As you can see, I have an opinion on educational vouchers (if you care to see the "Education" page), but voucher or no-voucher, that is a heck of a small educational issue, when you look from a higher perspective.

Immigration on the Rise
Read across to see how many H-1B visas remain in effect from a given year. Read down to see the cumulative effect in a given year:
Annual total
* Denotes year in which original visas would be expired if three-year extension was not filed with and approved by the INS
1 1998 was the year in which the American Competitiveness and Workforce Improvement Act became law and temporarily raised the cap on H-1B visas from 65,000 to 115,000 in FY1999 and FY2000. This starting figure of 325,000 visas assumes all visas issued from 1994 through 1998 remained active for six years (5 x 65,000); thus the figure decreases by 65,000 in each succeeding year as visas expire. (The 65,000 cap level was established in 1990 and by law, the U.S. may not lower the H-1B limit beneath that amount.)

Why an Engineer wants to become a Congressman? 

After having read this page, you would probably be able now to answer that question yourself. It is important that I fight to be your Congressman, and it is imperative that you would support me on that quest! Taking a stand against H-1B visas, is not going to be popular.  I might antagonize a lot of corporations.  I know that!   I understand the political cost, but I will have to take it!

Not only that, at this point we should be thinking of retraining workers.  But companies would not go with the expense of retraining when they can hire -for half that much- a young Chinese, Hindu or Arab person (with an H-1B visa) who has a hot,  brand new, degree on the latest technologies.

Doing so the corporation would be saving money.  Therefore,  they would be able to offer a less expensive product, and a better return on investment to investors.  But, is not this shortsighted ?

What will happen to that Engineer that became frustrated with his profession?

 Let me tell you what is going to happen, none of his relatives or acquaintances is going to be very impressed with his career, and will try to avoid it.  And many will try to avoid College altogether.

I have focused on Engineering, because having been such for 26+ years I think I could be credible to you.   But, if you believe my statements on Engineering,  I could extrapolate and talk to you about the plight of the Computer Programmers, the Therapists (flooded by Filipinos with H-1B visas), the Production Managers, or .... the list in never ending.

There are very few US Representatives opposed to H-1B visas.  After all, probably 90% of Congress is made up of Lawyers.  No foreign Lawyer would succeed in America


Because to be a good Attorney it helps if you have an excellent command of the English language.


Also, you need to speak with an American accent, that Jurors can relate. Foreigners -even from British colonies- cannot do that.  Forget the ones born in a Chinese or in a Spanish speaking country.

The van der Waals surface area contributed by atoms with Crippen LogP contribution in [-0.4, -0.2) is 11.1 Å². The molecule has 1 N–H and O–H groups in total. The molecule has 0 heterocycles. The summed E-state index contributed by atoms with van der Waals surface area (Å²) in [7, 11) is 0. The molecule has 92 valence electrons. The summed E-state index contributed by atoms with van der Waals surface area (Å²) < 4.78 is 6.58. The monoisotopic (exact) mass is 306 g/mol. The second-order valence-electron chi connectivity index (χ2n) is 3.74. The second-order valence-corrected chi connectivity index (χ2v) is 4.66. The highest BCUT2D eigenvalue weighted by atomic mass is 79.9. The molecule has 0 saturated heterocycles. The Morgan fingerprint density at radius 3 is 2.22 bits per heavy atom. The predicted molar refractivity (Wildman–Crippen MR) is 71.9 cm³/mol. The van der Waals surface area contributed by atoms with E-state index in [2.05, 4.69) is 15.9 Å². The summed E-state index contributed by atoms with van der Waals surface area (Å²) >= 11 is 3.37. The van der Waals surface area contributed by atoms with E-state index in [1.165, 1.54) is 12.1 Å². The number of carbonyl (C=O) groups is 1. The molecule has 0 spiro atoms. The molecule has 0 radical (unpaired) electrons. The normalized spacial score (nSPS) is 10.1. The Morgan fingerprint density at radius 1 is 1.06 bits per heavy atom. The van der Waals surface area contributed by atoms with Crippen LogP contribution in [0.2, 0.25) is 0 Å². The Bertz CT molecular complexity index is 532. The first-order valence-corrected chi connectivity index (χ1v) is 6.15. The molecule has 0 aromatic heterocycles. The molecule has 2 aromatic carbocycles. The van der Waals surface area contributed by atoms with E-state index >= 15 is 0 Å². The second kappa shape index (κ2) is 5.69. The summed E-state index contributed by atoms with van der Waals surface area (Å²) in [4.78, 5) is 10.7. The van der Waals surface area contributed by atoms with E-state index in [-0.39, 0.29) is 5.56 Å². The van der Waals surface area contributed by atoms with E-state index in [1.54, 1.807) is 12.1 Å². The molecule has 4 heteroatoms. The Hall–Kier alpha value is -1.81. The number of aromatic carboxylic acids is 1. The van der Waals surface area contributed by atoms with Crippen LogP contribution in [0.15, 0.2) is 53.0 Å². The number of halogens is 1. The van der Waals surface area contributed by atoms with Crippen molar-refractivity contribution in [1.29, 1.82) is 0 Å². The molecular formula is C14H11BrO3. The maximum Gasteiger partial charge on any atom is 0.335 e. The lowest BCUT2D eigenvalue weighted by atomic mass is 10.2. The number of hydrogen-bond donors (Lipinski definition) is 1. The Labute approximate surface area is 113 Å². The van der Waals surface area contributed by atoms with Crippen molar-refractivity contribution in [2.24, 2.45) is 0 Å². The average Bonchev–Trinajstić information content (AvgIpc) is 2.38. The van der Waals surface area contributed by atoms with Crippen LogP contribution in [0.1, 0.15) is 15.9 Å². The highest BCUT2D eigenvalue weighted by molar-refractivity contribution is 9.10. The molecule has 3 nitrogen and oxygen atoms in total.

Finally, if they studied Law in their countries, their laws are mostly of not use in America.  Credits are not transferable.  Their studies are worthless here.  A Foreign  Board Exam for Law students does not even make sense.

This is the reason why this huge problem in our educational system has escaped the scrutiny of our Government. To the extreme where the Government is not even aware of the damage being done.


Raising funds for my campaign is probably going to be a lot harder than for many other Candidates who did not espouse such strong ideologies.  After all. most funds are raised with Corporate PACs (Political Action Committees)  I am aware of that.  But, if I do not win this election, I will do what President Lincoln did ... come back, and try again and again!

I should not say that there is not opposition at all to H-1B visas.  There is!  But the courageous ones are few.

Here is one, ...Rep. Bob Stump (AZ) - "I am opposed to raising the H-1B cap for several reasons. The government has identified fraud in the program and there is no compelling evidence of a labor shortage.   High-tech firms laid off more than 140,000 Americans last year while simultaneously lobbying Congress to increase the H-IB cap. I am also troubled by reports of age discrimination against middle-aged American computer programmers. I believe the high demand reflects a preference for foreign workers and the cheaper foreign labor H-1B visa holders represent".

Here is another ... Rep. John Bryant (D-TX)  "Basically, what this bill is saying to them is, "goodbye, there is not going to be training for you [Americans]. We are not going to pay any attention to your situation. We are going to address the problems of this country by inviting an extra 140,000 permanent workers into this country, along with their families, to take the places that we might have trained you to take, had we been willing to follow that path."

Editor: JX